P63 Effects of valence and priming on just-noticeable differences in signal-to-noise ratio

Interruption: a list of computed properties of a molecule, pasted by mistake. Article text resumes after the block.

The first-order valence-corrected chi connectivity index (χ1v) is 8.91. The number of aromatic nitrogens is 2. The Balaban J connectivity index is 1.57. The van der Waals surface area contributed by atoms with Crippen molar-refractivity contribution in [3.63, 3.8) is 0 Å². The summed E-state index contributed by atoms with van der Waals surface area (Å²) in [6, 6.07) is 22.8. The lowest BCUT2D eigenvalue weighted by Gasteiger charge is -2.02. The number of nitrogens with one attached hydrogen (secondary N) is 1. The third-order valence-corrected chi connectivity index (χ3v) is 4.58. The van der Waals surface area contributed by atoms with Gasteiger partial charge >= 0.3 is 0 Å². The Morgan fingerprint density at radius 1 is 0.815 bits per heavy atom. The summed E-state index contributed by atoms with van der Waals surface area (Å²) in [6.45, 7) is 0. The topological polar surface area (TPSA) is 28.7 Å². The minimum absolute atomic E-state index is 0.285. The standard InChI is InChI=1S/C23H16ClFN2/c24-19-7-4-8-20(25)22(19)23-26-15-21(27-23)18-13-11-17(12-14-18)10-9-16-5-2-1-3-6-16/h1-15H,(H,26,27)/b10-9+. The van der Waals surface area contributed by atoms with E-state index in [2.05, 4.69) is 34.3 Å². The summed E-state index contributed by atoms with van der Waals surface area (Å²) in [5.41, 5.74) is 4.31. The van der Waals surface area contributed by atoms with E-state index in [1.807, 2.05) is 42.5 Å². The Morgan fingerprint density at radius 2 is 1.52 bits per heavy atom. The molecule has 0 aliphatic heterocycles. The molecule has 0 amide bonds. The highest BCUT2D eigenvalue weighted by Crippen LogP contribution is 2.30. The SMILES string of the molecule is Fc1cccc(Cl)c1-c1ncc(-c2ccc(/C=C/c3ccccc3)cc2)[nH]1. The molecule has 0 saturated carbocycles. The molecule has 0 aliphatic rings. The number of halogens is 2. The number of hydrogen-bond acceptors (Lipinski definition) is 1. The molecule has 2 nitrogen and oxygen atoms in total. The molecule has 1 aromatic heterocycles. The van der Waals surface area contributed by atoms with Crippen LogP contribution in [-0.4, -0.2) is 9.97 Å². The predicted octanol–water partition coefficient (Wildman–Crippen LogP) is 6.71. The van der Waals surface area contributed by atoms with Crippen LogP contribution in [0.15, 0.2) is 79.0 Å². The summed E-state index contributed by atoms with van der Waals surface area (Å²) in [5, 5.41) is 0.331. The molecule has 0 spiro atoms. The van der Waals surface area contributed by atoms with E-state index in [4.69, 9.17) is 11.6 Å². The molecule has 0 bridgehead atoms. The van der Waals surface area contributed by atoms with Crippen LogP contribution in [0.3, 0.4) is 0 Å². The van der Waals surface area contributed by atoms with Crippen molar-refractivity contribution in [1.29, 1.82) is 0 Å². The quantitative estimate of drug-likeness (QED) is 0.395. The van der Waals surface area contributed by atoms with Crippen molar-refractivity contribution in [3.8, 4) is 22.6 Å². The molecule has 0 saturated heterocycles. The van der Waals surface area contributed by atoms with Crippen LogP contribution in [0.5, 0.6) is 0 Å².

Difficulties understanding speech in background noise is often a pivotal reason to seek treatment for hearing loss. In the clinic, ‘difficulty’ and ‘clarity’ are commonly regarded as perceptually opposite valences; hearing aids should alleviate the perceived ‘difficulty’ by making sounds ‘clearer’. Acoustically, speech intelligibility depends primarily on the signal-to-noise ratio (SNR). In the context of hearing aid evaluations, it is important to understand how and when differences in SNR are noticed. While just-noticeable differences (JNDs) in SNR have been studied for differences in clarity, it remained unclear if different valence or prior knowledge of the speech can affect JNDs. This study measured SNR JNDs when framed as ’clarity’ or ‘difficulty’ and also with and without signal familiarity provided by auditory primes. In a two-by-two repeated-measures design, the SNR JNDs of twenty-five participants with varying hearing abilities were measured in a 2I/2AFC task. In each trial, two intervals with a randomly chosen sentence in speech-spectrum noise were presented in random order: one at each participant’s speech reception threshold (SNR50), and the other at the SNR50 plus an SNR increment (0, 1, 2, 4 or 8 dB). In the prime conditions, participants listened to the same sentence without noise just prior to the two intervals. Participants were asked to select the interval they perceived as ‘more clear’ in the clarity frame or ‘more difficult’ in the difficulty frame. Mean SNR JNDs in the clarity frame were 2.8 and 3.1 dB with and without prime, respectively, and in the difficulty frame 3.3 and 4.0 dB with and without prime, respectively. Across prime conditions, framing had a significant effect on SNR JNDs; average JNDs were greater for the difficulty than the clarity frame. Individual JNDs for difficulty and clarity were positively associated but not significantly correlated in any condition. Although priming reduced individual differences, this method had no significant effect on mean SNR JNDs. Whether the target was in the first or second interval affected participants’ decisions in all conditions; without primes, there was a preference for the second interval in the clarity frame, and for the first interval in the difficulty frame. This bias was weakened and inverted by priming. The results suggest that the framing of speech intelligibility benefits as well as prior SNRs have an influence on how SNR differences are perceived, and hence should be considered in the clinic when discussing and addressing patients’ hearing-in-noise needs.